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In the simplified example, there are 2 Regular Expressions, one case sensitive, the other not. The idea would be to efficiently create an IEnumerable collection (see "combined" below) combining the results.

string test = "abcABC";
string regex = "(?<grpa>a)|(?<grpb>b)|(?<grpc>c)]";
Regex regNoCase = new Regex(regex, RegexOptions.IgnoreCase);
Regex regCase = new Regex(regex);

MatchCollection matchNoCase = regNoCase.Matches(test);
MatchCollection matchCase = regCase.Matches(test);

//Combine matchNoCase and matchCase into an IEnumerable
IEnumerable<Match> combined= null;
foreach (Match match in combined)
    //Use the Index and (successful) Groups properties 
    //of the match in another operation


In practice, the MatchCollections might contain thousands of results and be run frequently using long dynamically created REGEXes, so I'd like to shy away from copying the results to arrays, etc. I am still learning LINQ and am fuzzy on how to go about combining these or what the performance hits to an already sluggish process will be.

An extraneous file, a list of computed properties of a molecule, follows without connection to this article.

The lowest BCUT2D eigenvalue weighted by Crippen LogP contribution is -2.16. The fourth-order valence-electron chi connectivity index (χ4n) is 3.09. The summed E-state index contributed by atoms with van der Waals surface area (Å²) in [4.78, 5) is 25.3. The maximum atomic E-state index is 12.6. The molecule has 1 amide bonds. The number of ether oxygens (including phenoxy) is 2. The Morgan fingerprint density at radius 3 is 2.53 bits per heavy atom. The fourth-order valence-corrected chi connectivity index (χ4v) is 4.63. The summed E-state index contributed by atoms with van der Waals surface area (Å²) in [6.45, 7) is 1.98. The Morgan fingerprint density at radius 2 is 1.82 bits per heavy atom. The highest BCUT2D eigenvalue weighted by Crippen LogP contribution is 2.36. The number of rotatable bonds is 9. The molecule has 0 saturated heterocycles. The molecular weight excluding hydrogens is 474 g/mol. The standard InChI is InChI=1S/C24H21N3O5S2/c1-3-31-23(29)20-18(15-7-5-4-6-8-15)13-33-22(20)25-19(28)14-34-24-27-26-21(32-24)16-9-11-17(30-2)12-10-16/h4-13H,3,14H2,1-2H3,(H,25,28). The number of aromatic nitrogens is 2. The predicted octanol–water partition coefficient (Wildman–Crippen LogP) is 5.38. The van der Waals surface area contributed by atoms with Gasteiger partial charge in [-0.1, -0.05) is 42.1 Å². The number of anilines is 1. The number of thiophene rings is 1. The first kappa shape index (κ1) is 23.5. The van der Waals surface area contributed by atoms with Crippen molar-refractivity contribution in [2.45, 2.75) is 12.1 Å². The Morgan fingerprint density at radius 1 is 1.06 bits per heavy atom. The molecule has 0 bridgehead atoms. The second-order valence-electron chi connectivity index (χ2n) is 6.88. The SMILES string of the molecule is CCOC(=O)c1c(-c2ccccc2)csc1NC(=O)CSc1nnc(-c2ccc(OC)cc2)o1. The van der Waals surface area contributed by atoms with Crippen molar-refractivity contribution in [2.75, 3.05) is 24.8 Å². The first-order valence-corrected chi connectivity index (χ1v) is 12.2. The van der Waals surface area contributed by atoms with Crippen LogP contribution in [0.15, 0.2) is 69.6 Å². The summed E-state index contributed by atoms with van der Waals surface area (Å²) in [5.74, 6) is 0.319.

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1 Answer 1

up vote 11 down vote accepted

There are three steps here:

  1. Convert the MatchCollection's to IEnumerable<Match>'s
  2. Concatenate the sequences
  3. Filter by whether the Match.Success property is true


IEnumerable<Match> combined = matchNoCase.OfType<Match>().Concat(matchCase.OfType<Match>()).Where(m => m.Success);

Doing this creates a new enumerator which only executes each step as the next result is fetched, so you only end up enumerating through each collection once, total. For example, Concat() will only start executing the second enumerator after the first runs out.

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I think .Concat() might be better than .Union() here, unless you are intentionally wanting to avoid overlap in results. – jmnben Nov 26 '14 at 23:29

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